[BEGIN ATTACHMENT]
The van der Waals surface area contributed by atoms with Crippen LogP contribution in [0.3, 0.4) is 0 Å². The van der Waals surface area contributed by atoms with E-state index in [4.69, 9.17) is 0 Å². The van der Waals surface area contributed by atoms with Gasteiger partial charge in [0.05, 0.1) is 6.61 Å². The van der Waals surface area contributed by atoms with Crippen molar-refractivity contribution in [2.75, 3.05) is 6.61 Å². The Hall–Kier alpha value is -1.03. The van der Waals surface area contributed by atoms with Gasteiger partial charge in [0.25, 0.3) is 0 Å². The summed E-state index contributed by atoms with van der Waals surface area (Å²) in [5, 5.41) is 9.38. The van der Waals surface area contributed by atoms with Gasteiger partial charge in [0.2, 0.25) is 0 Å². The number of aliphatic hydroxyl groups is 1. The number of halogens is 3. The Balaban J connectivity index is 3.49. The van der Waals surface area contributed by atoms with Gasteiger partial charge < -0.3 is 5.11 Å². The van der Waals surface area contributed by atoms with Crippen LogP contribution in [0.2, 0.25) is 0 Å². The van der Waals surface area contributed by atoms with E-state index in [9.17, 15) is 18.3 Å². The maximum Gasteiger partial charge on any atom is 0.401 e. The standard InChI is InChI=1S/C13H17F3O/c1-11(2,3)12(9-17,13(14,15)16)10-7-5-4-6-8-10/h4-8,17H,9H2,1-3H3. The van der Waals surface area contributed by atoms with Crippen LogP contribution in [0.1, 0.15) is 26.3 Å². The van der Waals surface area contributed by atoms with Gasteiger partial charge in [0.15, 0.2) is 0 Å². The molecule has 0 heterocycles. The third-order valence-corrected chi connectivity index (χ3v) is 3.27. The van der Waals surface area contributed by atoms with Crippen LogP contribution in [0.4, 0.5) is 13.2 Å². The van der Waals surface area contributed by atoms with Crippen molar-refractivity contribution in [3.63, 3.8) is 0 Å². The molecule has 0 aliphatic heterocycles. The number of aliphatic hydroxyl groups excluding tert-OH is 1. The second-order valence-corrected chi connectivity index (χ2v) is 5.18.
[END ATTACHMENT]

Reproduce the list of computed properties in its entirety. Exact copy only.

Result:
The van der Waals surface area contributed by atoms with Crippen LogP contribution in [0.3, 0.4) is 0 Å². The van der Waals surface area contributed by atoms with E-state index in [4.69, 9.17) is 0 Å². The van der Waals surface area contributed by atoms with Gasteiger partial charge in [0.05, 0.1) is 6.61 Å². The van der Waals surface area contributed by atoms with Crippen molar-refractivity contribution in [2.75, 3.05) is 6.61 Å². The Hall–Kier alpha value is -1.03. The van der Waals surface area contributed by atoms with Gasteiger partial charge in [0.25, 0.3) is 0 Å². The summed E-state index contributed by atoms with van der Waals surface area (Å²) in [5, 5.41) is 9.38. The van der Waals surface area contributed by atoms with Gasteiger partial charge in [0.2, 0.25) is 0 Å². The number of aliphatic hydroxyl groups is 1. The number of halogens is 3. The Balaban J connectivity index is 3.49. The van der Waals surface area contributed by atoms with Gasteiger partial charge < -0.3 is 5.11 Å². The van der Waals surface area contributed by atoms with Crippen LogP contribution in [0.2, 0.25) is 0 Å². The van der Waals surface area contributed by atoms with E-state index in [9.17, 15) is 18.3 Å². The maximum Gasteiger partial charge on any atom is 0.401 e. The standard InChI is InChI=1S/C13H17F3O/c1-11(2,3)12(9-17,13(14,15)16)10-7-5-4-6-8-10/h4-8,17H,9H2,1-3H3. The van der Waals surface area contributed by atoms with Crippen LogP contribution in [0.1, 0.15) is 26.3 Å². The van der Waals surface area contributed by atoms with Gasteiger partial charge in [0.15, 0.2) is 0 Å². The molecule has 0 heterocycles. The third-order valence-corrected chi connectivity index (χ3v) is 3.27. The van der Waals surface area contributed by atoms with Crippen LogP contribution in [0.4, 0.5) is 13.2 Å². The van der Waals surface area contributed by atoms with Crippen molar-refractivity contribution in [3.63, 3.8) is 0 Å². The molecule has 0 aliphatic heterocycles. The number of aliphatic hydroxyl groups excluding tert-OH is 1. The second-order valence-corrected chi connectivity index (χ2v) is 5.18.